“Do the right thing. It will gratify some people and astonish the rest.”
– Mark Twain
Shri Prabhakar Phadnis wrote, in response to my blog post, here….
“Your problem Shri. Oak is that you insist on being right!”
I admit that being introspective and being critical of oneself is not easy at all, and thus I will leave it to the readers to decide for themselves.
I insist on being meticulous simply because it is the right thing to do and the scientific attitude demands it. I remain meticulous in my criticism because again rational discussion demands it.
Of course whether someone can be meticulous or not in critiquing someone’s work depends on the quality of the work that is being critiqued. I find it easy to critique works of Dr. P V Vartak because they are of a high quality and thus enable criticism. This can also be said to be true, for most part, of write ups/critique by Shri. Phadnis. Seen objectively, this is the highest praise one may offer, i.e. by providing rational criticism of that individual’s works or viewpoints.
On the other hand, I find it extremely hard to provide rational criticism of the works of many researchers, specifically in the area of ancient Indian history, because many of their works are written with ‘polemic’ or ‘apologist’ mindset, and if there is any semblance of evidence, usually the choice is made in a selective or arbitrary manner, in order to propel the argument being proposed, while, deliberately, ignoring all other evidence that would have decisively falsified the very argument.
In spite of this stark reality, I remain careful to acknowledge my sincere appreciation of their desire and efforts and not doubting their intentions while at the same time pointing out the irrationality of their methods and problematic nature of the outcomes of their works.
I have few quotes in my study and one below by Shri Johannes Kepler is my favorite and I think it describes my insistence well.
“I have always adhered to the habit of praising what in my opinion others have done well, of rejecting what they have done badly. Never do I scorn or conceal other people’s knowledge when I lack my own. Never do I feel servile to others or forget myself when I have done something better or discovered it sooner with my own power.”
– Johannes Kepler
But then talk is cheap.
The other day, I responded to Shri Phadnis when he thought that “my problem was that I insist on being right”.
I reproduce it below.
Regarding your other charge… “Your problem Shri. Oak is that you insist on being right”
If true, I would consider my behavior extremely reprehensible.
What specific act of mine made you state such a thing?
I have admitted my errors, mistakes and much more on numerous occasions. I have made many mistakes in the past, and will make many more in future.
Specifically, based on our interaction, I can point out few…
My claim for corroboration of Mars, Venus, Mercury together on the last day of the war. I had claimed based on they being seen on the western horizon.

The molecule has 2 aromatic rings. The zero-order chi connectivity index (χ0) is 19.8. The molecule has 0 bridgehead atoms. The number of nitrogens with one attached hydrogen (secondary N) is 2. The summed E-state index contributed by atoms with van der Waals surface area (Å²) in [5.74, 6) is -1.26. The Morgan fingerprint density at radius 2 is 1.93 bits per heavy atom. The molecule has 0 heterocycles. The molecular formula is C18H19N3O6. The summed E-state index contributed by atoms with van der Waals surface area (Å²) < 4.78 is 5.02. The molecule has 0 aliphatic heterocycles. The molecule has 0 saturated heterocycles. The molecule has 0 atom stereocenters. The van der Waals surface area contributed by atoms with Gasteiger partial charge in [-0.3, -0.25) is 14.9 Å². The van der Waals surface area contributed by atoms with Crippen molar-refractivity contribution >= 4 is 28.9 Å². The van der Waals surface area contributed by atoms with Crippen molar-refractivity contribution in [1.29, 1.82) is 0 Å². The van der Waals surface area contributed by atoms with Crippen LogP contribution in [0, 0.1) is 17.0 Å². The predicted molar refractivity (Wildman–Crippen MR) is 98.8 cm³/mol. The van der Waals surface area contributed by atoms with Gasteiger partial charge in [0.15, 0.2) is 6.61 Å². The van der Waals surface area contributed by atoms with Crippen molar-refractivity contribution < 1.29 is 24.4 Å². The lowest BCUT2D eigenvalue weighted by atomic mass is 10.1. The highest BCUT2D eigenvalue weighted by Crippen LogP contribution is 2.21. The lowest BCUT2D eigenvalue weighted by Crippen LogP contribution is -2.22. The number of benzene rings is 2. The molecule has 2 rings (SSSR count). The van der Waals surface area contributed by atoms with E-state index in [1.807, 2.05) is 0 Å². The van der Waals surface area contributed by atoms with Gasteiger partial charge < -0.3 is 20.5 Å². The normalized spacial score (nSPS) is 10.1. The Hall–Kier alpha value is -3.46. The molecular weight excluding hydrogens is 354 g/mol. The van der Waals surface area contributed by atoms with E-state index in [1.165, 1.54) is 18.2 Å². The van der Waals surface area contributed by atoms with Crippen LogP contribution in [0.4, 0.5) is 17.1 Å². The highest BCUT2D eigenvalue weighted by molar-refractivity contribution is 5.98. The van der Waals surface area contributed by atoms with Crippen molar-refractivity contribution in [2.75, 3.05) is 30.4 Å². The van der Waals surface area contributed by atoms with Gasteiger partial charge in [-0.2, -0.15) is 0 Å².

You pointed the error in translation (west vs. east) and I wrote a note stating it and its implications.
I had claimed evidence for each of the 6 days (again my claim based on other Mahahbharata evidence for Bhishma-Yudhi samvad length of 6 days).
You pointed out that while you are not necessarily objecting to my claim of duration of 6 days, I can not truly claim specific evidence for each of the 6 days. This was based on specifics of Nakul asking question to Bhishma on one of these days.
This meant I could not claim specific evidence for all 6 days but only 5. I admitted to it and wrote a blog note about it (October 6, 2015), here..
‘Fall of Abhijit’ – I had interpreted it to mean ‘Abhijit’ went to the vana (in my book). Based on extensive discussions with you and very much as a result of that discussion, I realized that the Devi’ identification is better suited with that of nakshatra Dhanishtha (rather than Abhijit).
I tested my ‘Fall of Abhijit’ based on this modified assumptions and posted my outcome on my blog via multiple blog articles. I acknowledged your contribution. I have done objective comparison of interpretations of 3 researchers – Oak, Vartak and Phadnis.
This can be seen in ‘updated table 2’ in the following blog article…
In fact, when I revise my book and mention my improved contribution (with Devi= Dhanishtha), I still plan on retaining my original, albeit inferior (Devi = Abhijit) interpretation.
Because I see the value for readers in seeing how I went from one interpretation to another. This is all consistent with the method of scientific growth and growth of knowledge. There is nothing to be ashamed of in being wrong. In fact I insist on preserving such efforts (at least mine) for the benefit of future researchers.
And I truly look forward to the day when another researcher will propose a day/year for the timing of either Mahabharata or Ramayana, that would make it a better proposal than 5561 BCE.
Where comes the question of me insisting on being right!